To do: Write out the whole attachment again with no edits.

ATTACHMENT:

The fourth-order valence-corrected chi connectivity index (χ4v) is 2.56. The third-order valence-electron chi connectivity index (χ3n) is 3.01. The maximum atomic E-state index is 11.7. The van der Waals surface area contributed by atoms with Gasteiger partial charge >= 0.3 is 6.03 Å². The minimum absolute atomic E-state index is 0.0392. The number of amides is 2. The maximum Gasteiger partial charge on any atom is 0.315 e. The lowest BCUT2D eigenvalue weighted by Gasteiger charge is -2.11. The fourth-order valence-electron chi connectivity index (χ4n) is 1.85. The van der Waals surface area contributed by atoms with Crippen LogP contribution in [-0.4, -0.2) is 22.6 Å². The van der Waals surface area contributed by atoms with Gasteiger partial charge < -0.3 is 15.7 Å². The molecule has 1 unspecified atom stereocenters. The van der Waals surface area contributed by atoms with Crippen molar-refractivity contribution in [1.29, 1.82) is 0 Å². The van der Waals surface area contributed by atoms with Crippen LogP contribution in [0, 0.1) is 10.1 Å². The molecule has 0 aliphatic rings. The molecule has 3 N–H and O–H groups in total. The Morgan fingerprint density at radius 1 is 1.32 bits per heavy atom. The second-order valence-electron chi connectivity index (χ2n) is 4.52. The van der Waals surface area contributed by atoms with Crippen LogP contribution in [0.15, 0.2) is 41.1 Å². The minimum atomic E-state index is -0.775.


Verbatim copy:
The fourth-order valence-corrected chi connectivity index (χ4v) is 2.56. The third-order valence-electron chi connectivity index (χ3n) is 3.01. The maximum atomic E-state index is 11.7. The van der Waals surface area contributed by atoms with Gasteiger partial charge >= 0.3 is 6.03 Å². The minimum absolute atomic E-state index is 0.0392. The number of amides is 2. The maximum Gasteiger partial charge on any atom is 0.315 e. The lowest BCUT2D eigenvalue weighted by Gasteiger charge is -2.11. The fourth-order valence-electron chi connectivity index (χ4n) is 1.85. The van der Waals surface area contributed by atoms with Crippen LogP contribution in [-0.4, -0.2) is 22.6 Å². The van der Waals surface area contributed by atoms with Gasteiger partial charge < -0.3 is 15.7 Å². The molecule has 1 unspecified atom stereocenters. The van der Waals surface area contributed by atoms with Crippen molar-refractivity contribution in [1.29, 1.82) is 0 Å². The van der Waals surface area contributed by atoms with Crippen LogP contribution in [0, 0.1) is 10.1 Å². The molecule has 0 aliphatic rings. The molecule has 3 N–H and O–H groups in total. The Morgan fingerprint density at radius 1 is 1.32 bits per heavy atom. The second-order valence-electron chi connectivity index (χ2n) is 4.52. The van der Waals surface area contributed by atoms with Crippen LogP contribution in [0.15, 0.2) is 41.1 Å². The minimum atomic E-state index is -0.775.